Camp near Fredericksburg, Va.
December 8th 1862
It is with great pleasure I take this opportunity of writing a few lines to you and answering your letters. I should have written long before but have had no time or conveniences for doing so. You know when I entered the Battery again. I had not been on duty two days before we had orders to march. Well we have been marching ever since until we encamped here and now we are under strict marching orders. We marched out to Warrenton. We stayed there a few days, then we marched back to Fairfax. Then we had travelled 80 miles. Then to Fredericksburg is a long distance. I don’t exactly know how far it is. Through all this march, it rained constantly. You can judge how the roads were with a whole division traveling over it. We marched for ten days steady. You can think how pleasant it was after we marched all day to encamp with no tents—nothing but the coverings of our guns to cover us—hungry, wet and cold, tired. I tell you, Father, I thought something about my snug little room above the warm dining room. ¹
Father you must not blame me for getting a little homesick and wishing the war was over so I could come home. Father, if I could come home safe, I would be contented to live on the poorest fare and in a barn or cellar for we have no tents yet. It has been snowing and it is very, very cold. It seems to me I never was so cold as now. But I must not fill your ears with my troubles. You have enough to think of taking care of the family. Don’t think of me for I guess I shall live through it an if God spares me to come home again, I will be an Old Soldier or Patriot—but my patriotism is most worn out.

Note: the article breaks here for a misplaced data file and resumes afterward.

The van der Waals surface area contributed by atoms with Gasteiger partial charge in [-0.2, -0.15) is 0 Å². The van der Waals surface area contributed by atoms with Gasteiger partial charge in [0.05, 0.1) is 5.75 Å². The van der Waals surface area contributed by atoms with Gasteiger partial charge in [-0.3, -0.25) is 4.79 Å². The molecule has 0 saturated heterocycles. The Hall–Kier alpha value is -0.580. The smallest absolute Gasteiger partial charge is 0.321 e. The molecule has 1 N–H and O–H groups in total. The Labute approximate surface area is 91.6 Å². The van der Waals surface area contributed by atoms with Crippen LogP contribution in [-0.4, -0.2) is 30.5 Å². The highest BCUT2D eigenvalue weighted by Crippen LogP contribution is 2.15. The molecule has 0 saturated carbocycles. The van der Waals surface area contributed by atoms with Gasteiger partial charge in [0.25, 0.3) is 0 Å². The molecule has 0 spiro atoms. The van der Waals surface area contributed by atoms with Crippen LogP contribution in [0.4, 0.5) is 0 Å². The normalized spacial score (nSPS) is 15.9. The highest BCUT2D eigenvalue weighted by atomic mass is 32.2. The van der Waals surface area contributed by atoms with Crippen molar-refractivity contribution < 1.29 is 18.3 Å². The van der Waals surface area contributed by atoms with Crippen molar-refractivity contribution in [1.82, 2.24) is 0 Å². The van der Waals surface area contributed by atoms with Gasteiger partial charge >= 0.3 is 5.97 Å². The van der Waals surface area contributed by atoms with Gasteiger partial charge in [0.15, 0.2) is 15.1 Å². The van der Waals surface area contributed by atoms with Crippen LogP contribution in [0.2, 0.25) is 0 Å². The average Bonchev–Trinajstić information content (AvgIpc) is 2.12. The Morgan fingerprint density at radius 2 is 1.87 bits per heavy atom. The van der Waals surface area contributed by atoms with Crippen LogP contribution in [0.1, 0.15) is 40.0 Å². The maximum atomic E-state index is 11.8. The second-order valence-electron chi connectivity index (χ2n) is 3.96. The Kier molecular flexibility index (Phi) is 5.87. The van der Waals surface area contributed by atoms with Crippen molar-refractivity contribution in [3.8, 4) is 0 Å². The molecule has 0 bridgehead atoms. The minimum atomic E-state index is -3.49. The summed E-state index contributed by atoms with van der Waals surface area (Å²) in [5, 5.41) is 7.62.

Father, you must not expect to see me this winter for we are not going in winter quarters at all. We expect to encamp out all the rest of our time unless Richmond is taken before spring, which event I am afraid will not happen.
I have not received your letter with my receipt for my box, but I shall write for it as soon as possible. I cannot think of any way to get my boots so you had better wait till there is a good chance to send them. I would like to write more but it is so cold and I have to lie down to write so I shall close and write more another time. I have received two from you & one from Amanda. I cannot answer hers yet but will as soon as I can. Please remember me to Mother. Tell her not to worry about me. I think always of her kindness and yours. Much respect and love from your soldier boy.
Direct all letters to Washington D. C. in care of Captain A. J. Clark
— C. V. H.
¹ From Michael Hanifen’s book on Battery B (p. 33): “November 15th, army marched past our camp on its way to Falmouth, Va. It, with its immense trains of artillery, wagons and ambulances, was passing until November 21st. Next day we were rear guard. Marched to Catlett’s, from there to near Brentsville, thence to Wolf Run Shoals, where we were caught in a snow storm. The ford was barely passable, and the roads, owing to the recent rains and travel of trains preceding, almost impassable. Our next bivouac was at Stafford Court House; thence to Falmouth, arriving there at dusk, Nov. 26th. The plains near there were already dotted with hundreds of camps. It was necessary to go back a mile to procure fuel to make our coffee. The wind was strong and cold. No tents were erected. Many men spent the night shivering over the embers of the camp fires. Owing to a mistake of Gen. Halleck the pontoons which should have been at Falmouth Nov. 25th did not arrive until December 10th, when we received orders to be ready for the attack on Fredericksburg next morning. All was ready. About half past five the signal, two guns on the right were fired; then all was quiet for half an hour. Then, from oyer one hundred cannons, from ten to thirty-pound calibre, fire opened along our front. The ground trembled with the shock. The fire continued until noon, during which time our engineers had laid a pontoon bridge below the city, but were repulsed in front of the city by the deadly fire of the enemy’s sharp shooters concealed in buildings near river bank. Finally men rowed across the river, dislodged the enemy and the bridge was finished. We were spectators of the bombardment. We lay in front of the city all day, and bivouacked there. About noon the fire upon the city slackened up for an hour. In this fight we took no part.”